Rest I can’t stress enough how important rest is. Even if you don’t have MS you should rest when you need to! Although I know I often forget to take a break; I then really regret it when symptoms come on. I have found that the best way to ensure they don’t is to take regular breaks with my feet up. I actually sit upside down in an armchair with my legs in the air, and I find this works against a symptom of heavy legs that I get. Put your legs up against a wall – it is a yoga position linked to rejuvenation. The benefits of resting often are outstanding. You should also seriously consider working part-time. Since I made the switch, I have found time to regularly practice the activities that make me feel good like swimming and yoga, and have been able to focus on my health, attending various therapies and preparing nutritional meals as well as resting well so as to keep symptoms to a minimum. I also find it helpful to take a nap in the early afternoon; it energizes me and helps me get on with the rest of the day. I recently realised the extent to which I am able to waste energy by trying to do things in a rush or by trying to do many things at once. I have had to learn to slow down and save my energy.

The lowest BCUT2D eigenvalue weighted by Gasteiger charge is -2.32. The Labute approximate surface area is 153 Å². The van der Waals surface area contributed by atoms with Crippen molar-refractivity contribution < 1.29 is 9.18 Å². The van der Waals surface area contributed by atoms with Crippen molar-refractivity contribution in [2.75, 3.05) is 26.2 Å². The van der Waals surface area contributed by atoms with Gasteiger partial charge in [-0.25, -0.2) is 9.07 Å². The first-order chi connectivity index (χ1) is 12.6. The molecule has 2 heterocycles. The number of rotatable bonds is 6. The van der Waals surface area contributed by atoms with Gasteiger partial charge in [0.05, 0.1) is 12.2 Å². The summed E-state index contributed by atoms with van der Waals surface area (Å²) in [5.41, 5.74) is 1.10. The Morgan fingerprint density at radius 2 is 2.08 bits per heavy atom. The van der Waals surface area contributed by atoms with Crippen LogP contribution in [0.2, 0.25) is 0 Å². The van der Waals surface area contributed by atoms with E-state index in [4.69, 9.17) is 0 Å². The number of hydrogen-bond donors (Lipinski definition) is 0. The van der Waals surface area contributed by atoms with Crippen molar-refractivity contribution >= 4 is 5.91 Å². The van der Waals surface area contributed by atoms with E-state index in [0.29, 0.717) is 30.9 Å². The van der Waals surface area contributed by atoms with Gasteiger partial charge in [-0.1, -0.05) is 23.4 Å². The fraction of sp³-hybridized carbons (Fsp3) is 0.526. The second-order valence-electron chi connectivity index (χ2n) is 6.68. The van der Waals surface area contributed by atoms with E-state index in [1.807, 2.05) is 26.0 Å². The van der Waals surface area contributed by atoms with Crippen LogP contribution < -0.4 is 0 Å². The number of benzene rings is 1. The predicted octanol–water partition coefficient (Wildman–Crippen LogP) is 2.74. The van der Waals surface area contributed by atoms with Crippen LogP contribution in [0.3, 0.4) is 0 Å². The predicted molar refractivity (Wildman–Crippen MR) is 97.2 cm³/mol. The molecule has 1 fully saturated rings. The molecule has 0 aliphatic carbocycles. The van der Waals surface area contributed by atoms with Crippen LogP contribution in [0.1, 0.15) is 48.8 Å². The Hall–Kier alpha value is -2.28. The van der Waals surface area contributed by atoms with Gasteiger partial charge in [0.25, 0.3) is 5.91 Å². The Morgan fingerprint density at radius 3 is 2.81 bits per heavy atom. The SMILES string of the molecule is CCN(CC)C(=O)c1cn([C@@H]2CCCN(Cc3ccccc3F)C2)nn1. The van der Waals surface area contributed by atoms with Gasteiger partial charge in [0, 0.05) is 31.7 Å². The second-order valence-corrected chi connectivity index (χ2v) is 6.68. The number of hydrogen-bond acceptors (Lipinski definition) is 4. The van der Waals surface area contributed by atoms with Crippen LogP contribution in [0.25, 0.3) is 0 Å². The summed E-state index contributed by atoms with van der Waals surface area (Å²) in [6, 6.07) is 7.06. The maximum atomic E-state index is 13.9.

Mental fatigue is harder to deal with than physical fatigue, but please don’t let it get you down. I know it is disheartening when you cannot concentrate on a simple task, but make the most of those moments by doing something good for your health: meditate. I am new to the world of meditation, but trying to incorporate it into my daily life and have often found it very uplifting and revitalising. If you can’t think, then you are in the perfect place to let go and meditate – there are people who never manage to stop thinking; so you see MS is often a blessing in disguise.
Sleep – It is essential to sleep well. Being run down, sleep deprived or stressed have a very unhelpful effect on the immune system and lead to inflammation – and MS is essentially inflammation. I am at my worst after a late night, and find that going to bed early prevents many of my tiresome symptoms from appearing at all during the day. A good night’s sleep can work miracles. I sleep from 8 to 12 hours depending on my levels of fatigue. I actually sleep much better now that I have MS, I had always been a very light sleeper before and now I can sleep almost anywhere – so I guess my body is giving me the tools I need to help it recover.